U.S. attorney general urges that violent protesters be charged with sedition

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Attorney General William Barr and top officials within the Justice Department have suggested charging violent protesters who have burned buildings with sedition

Violent, destructive, building-seizing protesters could soon face charges of sedition, according to an internal memo of the Justice Department.

In the memo to U.S. attorneys, Jeffrey Rosen, the department’s No. 2 official, wrote that he and Attorney General William Barr have told federal prosecutors to aggressively target demonstrators who incite violence, MailOnline is reporting.

According to the memo, prosecutors do not need to prove demonstrators were plotting to overthrow the U.S. government in order to level rarely used counts of sedition against them.

The rarely used law could instead be applied when a defendant tries to oppose governmental authority by force, the memo states.

“In appropriate cases – for instance, where a group has conspired to take a federal courthouse or other federal property by force – you should consider a charge,” Rosen wrote.

That scenario actually played out during the summer of 2020 in Portland, Ore., when clashes that erupted night after night between police and demonstrators escalated into threats and attempts to seize the courthouse.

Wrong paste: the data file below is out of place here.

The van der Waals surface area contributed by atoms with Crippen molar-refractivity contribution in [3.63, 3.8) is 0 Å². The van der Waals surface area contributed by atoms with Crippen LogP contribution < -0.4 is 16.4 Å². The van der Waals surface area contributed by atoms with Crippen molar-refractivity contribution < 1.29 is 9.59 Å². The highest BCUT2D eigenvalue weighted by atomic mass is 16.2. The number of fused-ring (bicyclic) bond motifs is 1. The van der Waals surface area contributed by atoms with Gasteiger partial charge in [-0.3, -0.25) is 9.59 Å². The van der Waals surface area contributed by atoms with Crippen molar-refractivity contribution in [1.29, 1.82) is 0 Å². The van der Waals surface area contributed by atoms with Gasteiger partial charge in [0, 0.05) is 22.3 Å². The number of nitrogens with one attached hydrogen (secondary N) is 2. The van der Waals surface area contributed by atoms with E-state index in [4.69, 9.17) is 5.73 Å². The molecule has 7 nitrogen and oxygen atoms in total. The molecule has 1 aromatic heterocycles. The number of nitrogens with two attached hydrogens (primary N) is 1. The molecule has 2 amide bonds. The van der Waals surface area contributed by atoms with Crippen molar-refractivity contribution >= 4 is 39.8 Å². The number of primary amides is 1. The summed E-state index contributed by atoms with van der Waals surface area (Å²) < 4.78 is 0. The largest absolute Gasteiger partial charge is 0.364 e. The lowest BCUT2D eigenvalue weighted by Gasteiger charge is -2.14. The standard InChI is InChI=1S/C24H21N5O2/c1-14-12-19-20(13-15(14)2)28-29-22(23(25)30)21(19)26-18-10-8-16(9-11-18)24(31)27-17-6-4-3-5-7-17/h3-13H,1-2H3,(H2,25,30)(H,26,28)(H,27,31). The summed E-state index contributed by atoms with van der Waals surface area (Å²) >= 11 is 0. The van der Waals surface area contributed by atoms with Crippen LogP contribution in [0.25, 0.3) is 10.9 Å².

The “seditious conspiracy” statute makes it a crime to plot to overthrow the U.S. government or wage war against it, and it also outlaws attempts to prevent authorities from enforcing the law. Those found guilty of breaking that law could face up to 20 years in prison.

Authorities used the law to successfully prosecute people who traveled overseas to fight against American forces after the Sept. 11 attacks in 2001.

Prosecutors also brought sedition charges against nine members of an anti-government militia in 2010 who were charged with plotting a violent uprising, but the case was dismissed.

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